A few months ago, I posed a question to the Catalytic Women LinkedIn forum: What would you tell your friend or colleague about Catalytic Women? Below is the response from a man’s perspective, thanks to guest blogger Eugene Hung.
Here’s what I’d say: Catalytic Women has helped to open my eyes.
I feel sheepish in admitting it, but I have to ‘fess up here. While I’ve been an egalitarian for a long time when it comes to gender issues, supporting girls and women didn’t become a special concern of mine until I became a dad to two daughters. It’s taken on extra intensity in the last year and a half in particular, as a byproduct of my extensive blogging about parenting. It’s during this time that I’ve finally come to see some truths that may be self-evident to most of you, but which were not so clear to me. Interacting with women like you has helped to open my eyes to these truths. I’m talking about things like:
- There is systemic, mostly subtle but sometimes still overt, suppression of the advancement of women in many vocations and fields of study.
- Because of this systemic injustice, women generally have to work harder than men to have their efforts and abilities both noticed and appreciated.
- Women leaders generally get scrutinized and criticized more than their male counterparts.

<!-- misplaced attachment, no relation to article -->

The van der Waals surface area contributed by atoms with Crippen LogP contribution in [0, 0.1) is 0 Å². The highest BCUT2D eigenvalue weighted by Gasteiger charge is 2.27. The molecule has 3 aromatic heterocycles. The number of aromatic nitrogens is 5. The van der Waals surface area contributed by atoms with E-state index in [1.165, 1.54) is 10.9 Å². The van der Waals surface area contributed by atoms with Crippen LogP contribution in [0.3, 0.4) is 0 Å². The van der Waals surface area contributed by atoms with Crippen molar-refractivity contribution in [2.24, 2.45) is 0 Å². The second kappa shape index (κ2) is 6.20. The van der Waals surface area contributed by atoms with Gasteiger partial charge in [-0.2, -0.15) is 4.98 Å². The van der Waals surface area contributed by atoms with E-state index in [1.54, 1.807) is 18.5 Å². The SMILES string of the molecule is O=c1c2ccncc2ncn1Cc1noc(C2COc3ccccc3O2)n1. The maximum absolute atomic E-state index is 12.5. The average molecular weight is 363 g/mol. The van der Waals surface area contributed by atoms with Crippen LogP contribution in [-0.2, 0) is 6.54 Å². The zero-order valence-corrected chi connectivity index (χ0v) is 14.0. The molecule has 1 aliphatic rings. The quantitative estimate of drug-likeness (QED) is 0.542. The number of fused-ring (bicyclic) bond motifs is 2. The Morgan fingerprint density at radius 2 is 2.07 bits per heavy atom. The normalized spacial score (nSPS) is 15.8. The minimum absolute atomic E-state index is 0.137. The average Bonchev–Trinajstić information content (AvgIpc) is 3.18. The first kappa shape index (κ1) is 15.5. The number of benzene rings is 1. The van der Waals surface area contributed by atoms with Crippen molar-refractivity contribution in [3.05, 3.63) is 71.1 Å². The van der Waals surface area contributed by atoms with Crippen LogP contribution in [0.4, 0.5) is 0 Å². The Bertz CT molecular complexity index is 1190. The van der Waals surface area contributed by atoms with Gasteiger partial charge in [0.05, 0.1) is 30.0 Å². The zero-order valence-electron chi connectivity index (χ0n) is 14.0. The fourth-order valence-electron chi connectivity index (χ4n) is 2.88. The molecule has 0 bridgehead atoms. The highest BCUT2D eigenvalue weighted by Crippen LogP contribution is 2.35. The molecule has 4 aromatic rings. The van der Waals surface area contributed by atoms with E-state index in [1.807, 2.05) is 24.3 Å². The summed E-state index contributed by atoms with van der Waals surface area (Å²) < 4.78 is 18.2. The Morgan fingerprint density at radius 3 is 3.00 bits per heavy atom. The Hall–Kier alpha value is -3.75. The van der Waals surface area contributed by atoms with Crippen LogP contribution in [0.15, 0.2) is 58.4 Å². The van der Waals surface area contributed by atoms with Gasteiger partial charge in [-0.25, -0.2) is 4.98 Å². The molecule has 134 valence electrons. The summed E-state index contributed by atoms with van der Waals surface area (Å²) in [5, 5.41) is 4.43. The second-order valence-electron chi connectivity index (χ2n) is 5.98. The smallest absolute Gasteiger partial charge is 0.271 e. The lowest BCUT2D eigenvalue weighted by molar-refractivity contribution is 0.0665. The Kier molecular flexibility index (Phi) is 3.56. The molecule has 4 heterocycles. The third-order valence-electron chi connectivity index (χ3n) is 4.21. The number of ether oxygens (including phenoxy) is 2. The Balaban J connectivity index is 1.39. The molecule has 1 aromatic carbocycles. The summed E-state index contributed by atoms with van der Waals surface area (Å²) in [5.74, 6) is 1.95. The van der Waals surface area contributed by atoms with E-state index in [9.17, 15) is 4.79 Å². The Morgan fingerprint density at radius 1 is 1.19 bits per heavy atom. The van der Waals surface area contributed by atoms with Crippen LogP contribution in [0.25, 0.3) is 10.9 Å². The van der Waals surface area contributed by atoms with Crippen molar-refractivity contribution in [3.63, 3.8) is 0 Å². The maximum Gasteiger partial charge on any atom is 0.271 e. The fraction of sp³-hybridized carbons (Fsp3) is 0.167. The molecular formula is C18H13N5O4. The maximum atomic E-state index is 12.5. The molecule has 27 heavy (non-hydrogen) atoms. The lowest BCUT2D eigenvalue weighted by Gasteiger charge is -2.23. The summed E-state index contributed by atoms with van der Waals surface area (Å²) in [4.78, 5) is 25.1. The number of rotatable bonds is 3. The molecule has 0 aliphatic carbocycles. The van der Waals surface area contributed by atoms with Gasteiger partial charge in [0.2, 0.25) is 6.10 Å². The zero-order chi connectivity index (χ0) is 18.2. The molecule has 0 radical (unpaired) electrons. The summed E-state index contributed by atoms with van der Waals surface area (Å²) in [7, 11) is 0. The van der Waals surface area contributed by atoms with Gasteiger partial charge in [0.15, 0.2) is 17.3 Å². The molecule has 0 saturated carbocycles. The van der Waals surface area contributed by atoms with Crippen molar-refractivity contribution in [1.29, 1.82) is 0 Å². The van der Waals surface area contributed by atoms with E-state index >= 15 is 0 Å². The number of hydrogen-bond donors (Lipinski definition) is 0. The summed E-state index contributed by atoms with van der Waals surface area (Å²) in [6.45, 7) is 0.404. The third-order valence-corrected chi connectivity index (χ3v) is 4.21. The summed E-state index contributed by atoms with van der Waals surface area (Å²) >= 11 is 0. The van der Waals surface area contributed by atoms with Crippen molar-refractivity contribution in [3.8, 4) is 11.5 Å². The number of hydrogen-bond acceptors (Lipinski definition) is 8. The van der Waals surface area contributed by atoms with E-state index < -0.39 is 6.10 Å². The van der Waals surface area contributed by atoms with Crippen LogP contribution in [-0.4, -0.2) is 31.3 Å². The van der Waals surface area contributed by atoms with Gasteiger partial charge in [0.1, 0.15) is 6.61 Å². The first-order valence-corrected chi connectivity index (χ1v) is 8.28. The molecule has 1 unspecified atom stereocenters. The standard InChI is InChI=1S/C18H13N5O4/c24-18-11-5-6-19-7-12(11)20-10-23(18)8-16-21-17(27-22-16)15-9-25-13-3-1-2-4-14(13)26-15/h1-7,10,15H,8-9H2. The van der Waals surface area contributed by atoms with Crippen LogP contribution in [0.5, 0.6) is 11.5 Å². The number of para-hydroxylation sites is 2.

- We’re several hundred years away from seeing salary parity, government representational parity, etc., between the sexes.
Catalytic Women has also opened my eyes to greater hope. After all, it takes resources to confront the entrenched injustices of the world. Otherwise, good intentions remain just that – good intentions. Women may know this better than anyone.
So I gain hope, even as I see the fashion and media elites use their deep pockets to impose their definitions of beauty on whole societies. I gain hope, even when I hear how powerful interests, and wealthy seekers of perverted pleasures traffic thousands and thousands of girls and women. I gain hope, even when the news reminds me that extremists in many lands enforce their oppressive views of girls and women via terror and violence. Catalytic Women gives me hope, because you have resources in abundance – financial, intellectual, relational, and spiritual. And you are determined to make your resources count by taking on these and other systemic injustices. You are not just a movement of women who have good intentions; you are women who care and can do something about the crap in our world.
Perhaps what Catalytic Women has most opened my eyes to is the great number of women whose global philanthropic work is overlooked. Until I encountered Catalytic Women and other women like you, I didn’t realize that more media attention is given to men who lead philanthropic and other social justice efforts, than to women. As I think about it now, it hits me that in my own years of partial reliance on the funding of others to advance my own charitable work, that most of my donors were – you guessed it – women.
So many of you have been doing so much to help so many people … not for the glory, but because it’s right and compassionate. More power to you!